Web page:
In his capacity as crier, Mr. Smith has a couple of uniforms in his possession; the one that Man the Capstan was to restore would be his bright red, circa 1760, 45th Regiment of Foot uniform, a highly accurate garb that had seen better days. The uniform is comprised of soldier-red breeches, waistcoat, coat and cloak; the coat and waistcoat is lined in silver bias-and-stand military lace. The buttons along the coat and waistcoat are silver as well. The breeches and coat had several areas of wear, leaving parts of the cloth threadbare (in some areas, especially where Mr. Smith would tuck his bell under his arm, holes had begun to manifest).
The silver bias-and-stand lace had become tattered, worn and had most certainly lost its shine and lustre. Man the Capstan recommended that all of the military lace be replaced. The buttons had to be restored or replaced, and the holes on the arms and breeches would have to be patched. Thankfully, the breeches were easily corrected with a patch that fit neatly along the seam of the seat. For the arms Johanna had to be creative; after conferring with Lloyd they agreed that a contrasting colour and material could be used to create a “protective” patch—a soldier’s brown in suede that, when completed, looked fairly charming! Though perhaps not quite accurate for a soldier in the 45h Regiment, it was perfect for a town crier who would tuck a bell ‘neath his arm. It made the uniform particular to his vocation!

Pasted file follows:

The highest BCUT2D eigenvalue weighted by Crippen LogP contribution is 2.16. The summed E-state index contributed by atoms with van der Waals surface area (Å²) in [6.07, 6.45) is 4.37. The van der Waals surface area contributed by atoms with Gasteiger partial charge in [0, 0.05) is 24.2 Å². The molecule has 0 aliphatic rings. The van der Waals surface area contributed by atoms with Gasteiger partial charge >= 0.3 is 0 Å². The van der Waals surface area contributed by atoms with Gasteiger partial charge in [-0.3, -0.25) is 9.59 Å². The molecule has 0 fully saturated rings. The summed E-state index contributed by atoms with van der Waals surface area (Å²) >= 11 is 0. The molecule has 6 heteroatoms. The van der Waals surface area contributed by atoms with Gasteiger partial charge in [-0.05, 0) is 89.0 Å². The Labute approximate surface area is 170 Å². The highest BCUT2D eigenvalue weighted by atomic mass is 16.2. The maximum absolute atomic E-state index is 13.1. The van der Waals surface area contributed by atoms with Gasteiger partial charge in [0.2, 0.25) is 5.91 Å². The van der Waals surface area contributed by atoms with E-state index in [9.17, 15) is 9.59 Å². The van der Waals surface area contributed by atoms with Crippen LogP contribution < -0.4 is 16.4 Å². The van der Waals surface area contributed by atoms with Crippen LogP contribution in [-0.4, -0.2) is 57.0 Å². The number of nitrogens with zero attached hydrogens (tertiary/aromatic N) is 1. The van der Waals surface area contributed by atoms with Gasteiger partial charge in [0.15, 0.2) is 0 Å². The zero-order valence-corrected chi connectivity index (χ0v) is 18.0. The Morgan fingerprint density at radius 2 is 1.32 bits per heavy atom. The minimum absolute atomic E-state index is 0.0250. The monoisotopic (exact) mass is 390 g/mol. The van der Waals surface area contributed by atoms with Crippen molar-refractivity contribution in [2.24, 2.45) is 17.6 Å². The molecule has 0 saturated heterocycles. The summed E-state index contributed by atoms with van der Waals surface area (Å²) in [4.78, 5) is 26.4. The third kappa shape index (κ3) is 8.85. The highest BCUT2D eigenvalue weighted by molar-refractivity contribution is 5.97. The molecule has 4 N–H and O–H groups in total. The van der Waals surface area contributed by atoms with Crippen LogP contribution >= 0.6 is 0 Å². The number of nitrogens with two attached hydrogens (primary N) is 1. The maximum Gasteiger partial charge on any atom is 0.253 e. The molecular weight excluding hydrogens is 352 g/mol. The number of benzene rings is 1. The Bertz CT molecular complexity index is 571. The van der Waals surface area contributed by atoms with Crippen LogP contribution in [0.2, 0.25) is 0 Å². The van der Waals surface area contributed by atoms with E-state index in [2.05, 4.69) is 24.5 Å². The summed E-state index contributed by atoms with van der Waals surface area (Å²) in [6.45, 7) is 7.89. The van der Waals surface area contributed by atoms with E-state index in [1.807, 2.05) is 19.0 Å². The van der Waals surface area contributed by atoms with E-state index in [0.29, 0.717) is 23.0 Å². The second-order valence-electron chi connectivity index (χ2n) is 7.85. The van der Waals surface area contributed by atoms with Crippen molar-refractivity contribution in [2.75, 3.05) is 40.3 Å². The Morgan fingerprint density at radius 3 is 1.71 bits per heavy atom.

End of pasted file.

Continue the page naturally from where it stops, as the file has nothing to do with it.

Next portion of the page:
In my opinion, however, I believe the most stunning work was the replacement of all the lace. This was an incredibly time-consuming task. All of the old lace had to be carefully removed. This included all of the waistcoat, all of trim around the pockets and cuffs and all of the lace on the cloak. Replacement lace had to be ordered from our very good friends at MilitaryHeritage, who shipped it to us in a very expedient manner (thanks again guys!) Comparing the new lace to the old, it was clear that such an addition would breathe a incredible amount of life into the uniform. The buttons were silver, but in poor condition. Using a technique we picked up from our Marine uniform reproduction, Johanna was able to apply some silver plater to the buttons (after having removed every single one, however), which gave them a new lease on life!
The uniform was dry-cleaned and pressed before work began, so after the restorative work had been complete it looked like a new uniform. Johanna was quite pleased with how everything turned out, and Mr. Smith received some very nice comments following the work. It had been Man the Capstan‘s first real official gig (that included some form of monetary reimbursement), and was quite a success. Mr. Smith and the Town of Windsor were a treat to deal with, and all of us here are very excited to see Mr. Smith in his 45th Regiment of Foot while at work!
Until next time!